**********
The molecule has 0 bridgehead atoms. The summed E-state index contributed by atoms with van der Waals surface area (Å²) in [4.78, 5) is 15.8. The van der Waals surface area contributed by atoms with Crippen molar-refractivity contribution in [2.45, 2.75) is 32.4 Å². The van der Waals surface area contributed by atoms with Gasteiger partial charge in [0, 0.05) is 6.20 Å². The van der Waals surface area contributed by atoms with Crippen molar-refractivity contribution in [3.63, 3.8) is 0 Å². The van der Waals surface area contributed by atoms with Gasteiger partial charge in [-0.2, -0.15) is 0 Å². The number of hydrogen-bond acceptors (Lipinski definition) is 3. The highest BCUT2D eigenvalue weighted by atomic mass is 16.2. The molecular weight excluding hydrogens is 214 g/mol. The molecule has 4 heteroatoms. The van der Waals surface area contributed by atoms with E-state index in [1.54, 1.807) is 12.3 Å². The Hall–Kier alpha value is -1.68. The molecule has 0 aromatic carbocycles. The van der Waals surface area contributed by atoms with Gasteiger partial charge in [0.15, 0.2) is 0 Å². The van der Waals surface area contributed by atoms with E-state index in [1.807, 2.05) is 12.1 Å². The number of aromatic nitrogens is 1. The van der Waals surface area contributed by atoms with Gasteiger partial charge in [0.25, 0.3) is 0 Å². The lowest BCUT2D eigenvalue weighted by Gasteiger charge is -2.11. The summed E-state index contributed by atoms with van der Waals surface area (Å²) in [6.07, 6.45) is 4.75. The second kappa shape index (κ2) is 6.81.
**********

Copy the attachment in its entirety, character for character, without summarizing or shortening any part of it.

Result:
The molecule has 0 bridgehead atoms. The summed E-state index contributed by atoms with van der Waals surface area (Å²) in [4.78, 5) is 15.8. The van der Waals surface area contributed by atoms with Crippen molar-refractivity contribution in [2.45, 2.75) is 32.4 Å². The van der Waals surface area contributed by atoms with Gasteiger partial charge in [0, 0.05) is 6.20 Å². The van der Waals surface area contributed by atoms with Crippen molar-refractivity contribution in [3.63, 3.8) is 0 Å². The van der Waals surface area contributed by atoms with Gasteiger partial charge in [-0.2, -0.15) is 0 Å². The number of hydrogen-bond acceptors (Lipinski definition) is 3. The highest BCUT2D eigenvalue weighted by atomic mass is 16.2. The molecular weight excluding hydrogens is 214 g/mol. The molecule has 4 heteroatoms. The van der Waals surface area contributed by atoms with E-state index in [1.54, 1.807) is 12.3 Å². The Hall–Kier alpha value is -1.68. The molecule has 0 aromatic carbocycles. The van der Waals surface area contributed by atoms with Gasteiger partial charge in [0.15, 0.2) is 0 Å². The van der Waals surface area contributed by atoms with E-state index in [1.807, 2.05) is 12.1 Å². The number of aromatic nitrogens is 1. The van der Waals surface area contributed by atoms with Gasteiger partial charge in [0.25, 0.3) is 0 Å². The lowest BCUT2D eigenvalue weighted by Gasteiger charge is -2.11. The summed E-state index contributed by atoms with van der Waals surface area (Å²) in [6.07, 6.45) is 4.75. The second kappa shape index (κ2) is 6.81.